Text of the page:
Cons of Investing in Gold
Gold is an investment anyone can make, and its rate is tied to the international bullion market. As mentioned above, if our economy gets really bad, resorting to gold is useless if the dollar is so inflated that it loses purchasing power and we are swapping goods and services. Some cons of gold include:
- Geopolitical factors and economy fears tend to spike gold prices, presenting an opportunity to capitalize. As I said, the upside potential for gold can be significant, but as fear dissipates, the sell-off can be more extreme than the gain.
- Gold only earns when you sell it. there are no periodic cashflows like investing in stocks and bonds that pay a dividend or income stream.
- Price appreciation is unclear, whereas investing in something like real estate and reinvesting rental income to earn more year-over-year.
- Hidden Fees. There are tons of hidden fees when buying physical gold, such as dealers charging a premium for storage, transportation, testing and re-testing, verifying rare coins, insurance, etc.
- Gold has large liquidation spreads. The type and/or amount of gold you buy will determine the spread or premium over the current spot price of gold one may see quoted online or in the paper, and that’s really based on liquidity. The largest premiums are typically associated with purchasing Golden Eagle Coins, as they carry the highest liquidity rate and don’t need to be re-tested. When buying and selling gold bullion, the gold must be re-tested every time (which carries an additional cost), that is unless you buy gold in one-kilogram increments. The larger the gold bars one buys, the smaller the premium. In other words, the cheapest way to buy physical gold (with respect to premium terms) is to buy one-kilogram bars, which, based on the current price of gold falling around $1,275 per ounce, is about $41,000, resulting in higher storage and transportation costs.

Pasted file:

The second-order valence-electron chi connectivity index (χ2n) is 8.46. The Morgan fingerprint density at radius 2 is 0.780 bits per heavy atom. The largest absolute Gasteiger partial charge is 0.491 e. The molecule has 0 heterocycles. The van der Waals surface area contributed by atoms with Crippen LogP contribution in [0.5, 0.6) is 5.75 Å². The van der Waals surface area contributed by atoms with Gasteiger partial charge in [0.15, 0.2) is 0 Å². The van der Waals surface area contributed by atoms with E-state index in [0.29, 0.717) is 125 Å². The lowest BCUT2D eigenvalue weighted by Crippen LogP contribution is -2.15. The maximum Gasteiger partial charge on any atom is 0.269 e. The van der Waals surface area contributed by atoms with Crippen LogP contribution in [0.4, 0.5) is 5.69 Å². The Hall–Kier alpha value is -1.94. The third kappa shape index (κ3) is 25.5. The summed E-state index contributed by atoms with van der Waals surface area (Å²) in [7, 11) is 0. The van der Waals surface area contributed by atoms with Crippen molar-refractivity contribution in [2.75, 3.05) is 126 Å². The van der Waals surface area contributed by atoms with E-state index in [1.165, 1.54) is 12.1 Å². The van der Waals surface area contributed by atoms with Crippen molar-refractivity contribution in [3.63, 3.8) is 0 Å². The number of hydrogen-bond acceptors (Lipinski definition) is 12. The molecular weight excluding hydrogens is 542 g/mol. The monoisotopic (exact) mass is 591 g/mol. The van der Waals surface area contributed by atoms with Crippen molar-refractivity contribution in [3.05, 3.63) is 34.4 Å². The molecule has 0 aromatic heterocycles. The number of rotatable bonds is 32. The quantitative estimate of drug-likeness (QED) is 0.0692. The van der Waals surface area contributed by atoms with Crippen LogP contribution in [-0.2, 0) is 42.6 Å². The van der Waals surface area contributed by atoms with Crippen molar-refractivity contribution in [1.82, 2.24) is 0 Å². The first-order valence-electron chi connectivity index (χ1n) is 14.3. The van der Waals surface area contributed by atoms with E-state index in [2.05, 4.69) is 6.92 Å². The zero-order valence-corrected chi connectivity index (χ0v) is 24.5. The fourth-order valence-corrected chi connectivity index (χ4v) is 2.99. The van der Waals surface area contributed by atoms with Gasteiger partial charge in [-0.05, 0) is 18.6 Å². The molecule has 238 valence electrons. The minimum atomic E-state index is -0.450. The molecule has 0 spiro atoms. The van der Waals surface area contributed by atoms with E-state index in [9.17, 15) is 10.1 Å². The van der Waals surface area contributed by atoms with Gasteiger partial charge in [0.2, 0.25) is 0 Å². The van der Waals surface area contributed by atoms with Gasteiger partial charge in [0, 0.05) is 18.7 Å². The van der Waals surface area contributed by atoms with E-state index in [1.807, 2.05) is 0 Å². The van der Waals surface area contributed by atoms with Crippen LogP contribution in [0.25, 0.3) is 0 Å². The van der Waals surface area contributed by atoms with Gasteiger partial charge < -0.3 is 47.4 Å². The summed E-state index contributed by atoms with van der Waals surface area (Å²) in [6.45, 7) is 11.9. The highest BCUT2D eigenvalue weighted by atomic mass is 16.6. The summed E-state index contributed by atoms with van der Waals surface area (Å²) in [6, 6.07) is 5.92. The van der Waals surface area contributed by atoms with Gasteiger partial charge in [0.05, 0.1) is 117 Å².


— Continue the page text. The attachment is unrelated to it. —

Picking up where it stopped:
Gold is among one of the most unique metals, and the appeal of possessing it just in case is a real concern. People want to protect their wealth. If you and/or your clients decide to invest in gold, please consider the aforementioned factors, and buy from a reputable dealer or advisor. Educate yourself on the liquidity of your investment and the commission premiums. And remember, all that glistens is not gold.
Chris Osmond is the chief investment officer of Prime Capital Investment Advisors. Find him on Twitter @ChrisOsmondCFA.
The preceding commentary is (1) the opinion of Chris Osmond and not necessarily the opinion of PCIA, (2) is for informational purposes only, and (3) should not be construed or acted upon as individualized investment advice. Past performance is no guarantee of future results. Advisory services offered through Prime Capital Investment Advisors, LLC. (“PCIA”), a federally registered investment adviser. PCIA: 6201 College Blvd., 7th Floor, Overland Park, KS 66211. PCIA doing business as Prime Capital Wealth Management (“PCWM”) and Qualified Plan Advisors (“QPA”).
Chris Osmond is the Chief Investment Officer at PCIA. Bringing 13 years of experience to his role, Chris has won numerous awards for his work in wealth management and financial services. Chris received his Bachelor of Science from the University of Arizona, and is a Certified Financial Planner, as well as a Chartered Financial Analyst.